Citation Buchanan-Smith HM, Griciute J, Daoudi S, Leonardi R & Whiten A (2013) Interspecific interactions and welfare implications in mixed species communities of capuchin (sapajus apella) and squirrel monkeys (saimiri sciureus) over 3 years. Applied Animal Behaviour Science, 147 (3-4), pp. 324-333. https://doi.org/10.1016/j.applanim.2013.04.004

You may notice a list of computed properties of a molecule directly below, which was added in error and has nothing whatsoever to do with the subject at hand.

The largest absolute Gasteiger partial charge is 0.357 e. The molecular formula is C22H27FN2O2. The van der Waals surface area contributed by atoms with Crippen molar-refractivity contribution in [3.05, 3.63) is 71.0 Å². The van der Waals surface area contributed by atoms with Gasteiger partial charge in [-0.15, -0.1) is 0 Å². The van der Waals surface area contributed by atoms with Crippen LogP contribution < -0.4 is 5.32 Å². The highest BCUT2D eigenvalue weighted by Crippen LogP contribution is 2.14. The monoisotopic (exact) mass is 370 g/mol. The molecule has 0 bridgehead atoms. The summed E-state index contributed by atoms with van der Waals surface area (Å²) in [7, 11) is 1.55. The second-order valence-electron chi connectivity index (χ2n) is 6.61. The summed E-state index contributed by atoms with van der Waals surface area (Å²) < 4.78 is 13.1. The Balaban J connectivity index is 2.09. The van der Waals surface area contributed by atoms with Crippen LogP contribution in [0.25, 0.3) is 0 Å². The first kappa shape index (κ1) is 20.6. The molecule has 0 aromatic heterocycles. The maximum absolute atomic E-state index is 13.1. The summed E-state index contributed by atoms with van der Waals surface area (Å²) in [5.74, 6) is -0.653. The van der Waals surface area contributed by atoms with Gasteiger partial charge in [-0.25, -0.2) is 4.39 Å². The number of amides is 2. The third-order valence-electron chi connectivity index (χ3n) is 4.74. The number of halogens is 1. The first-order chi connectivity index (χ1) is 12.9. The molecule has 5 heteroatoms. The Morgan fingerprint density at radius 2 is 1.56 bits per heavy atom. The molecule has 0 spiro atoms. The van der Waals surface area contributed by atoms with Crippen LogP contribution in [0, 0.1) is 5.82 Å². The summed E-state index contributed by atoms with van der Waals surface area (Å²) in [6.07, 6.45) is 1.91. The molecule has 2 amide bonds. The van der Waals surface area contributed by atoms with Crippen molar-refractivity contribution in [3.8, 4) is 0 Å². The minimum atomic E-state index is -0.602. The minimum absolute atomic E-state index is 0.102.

Abstract Species have complex relationships with others in the wild, and some such as capuchin (Sapajus apella) and squirrel monkeys (Saimiri sciureus) naturally choose to associate with each other. There are a number of benefits of exhibiting such species in correspondingly mixed communities in captivity to enhance welfare through increased social complexity, which is potentially environmentally enriching in restricted captive enclosures. Monitoring the interactions between species is critical, however, particularly when members of one species are considerably larger and potentially more aggressive than the other. We report on the frequency and nature of interspecific interactions between S. apella and S. sciureus during four time periods over 3 years (2008-2010) following the formation of two mixed species groups at the ‘Living Links to Human Evolution' Research Centre in Edinburgh Zoo, Scotland. Both the rate and the distribution of interspecific interactions among aggressive, affiliative and neutral categories of behaviour varied over time (P < 0.05). We predicted that S. apella would engage in more interspecific, particularly aggressive, interactions than S. sciureus than vice versa, as they are the larger, more social species and have a more pugnacious temperament. This was the case overall (P < 0.05), and particularly in 2009 and 2010. We predicted that affiliative interactions would increase over time as the number of youngsters increased and as the youngsters grew up together, establishing equable relationships and "territorial" boundaries. The data did not support this prediction. Both the most affiliative and least aggressive interspecific interactions were observed following internal enclosure refurbishment in 2008 and hence we argue that good enclosure design and husbandry is the most important factor in promoting positive interactions between individuals in mixed species groups. We conclude that long-term monitoring is important, and when combined with appropriate husbandry and enclosure upkeep, the welfare of individuals is enhanced in mixed species groups by the presence of other species.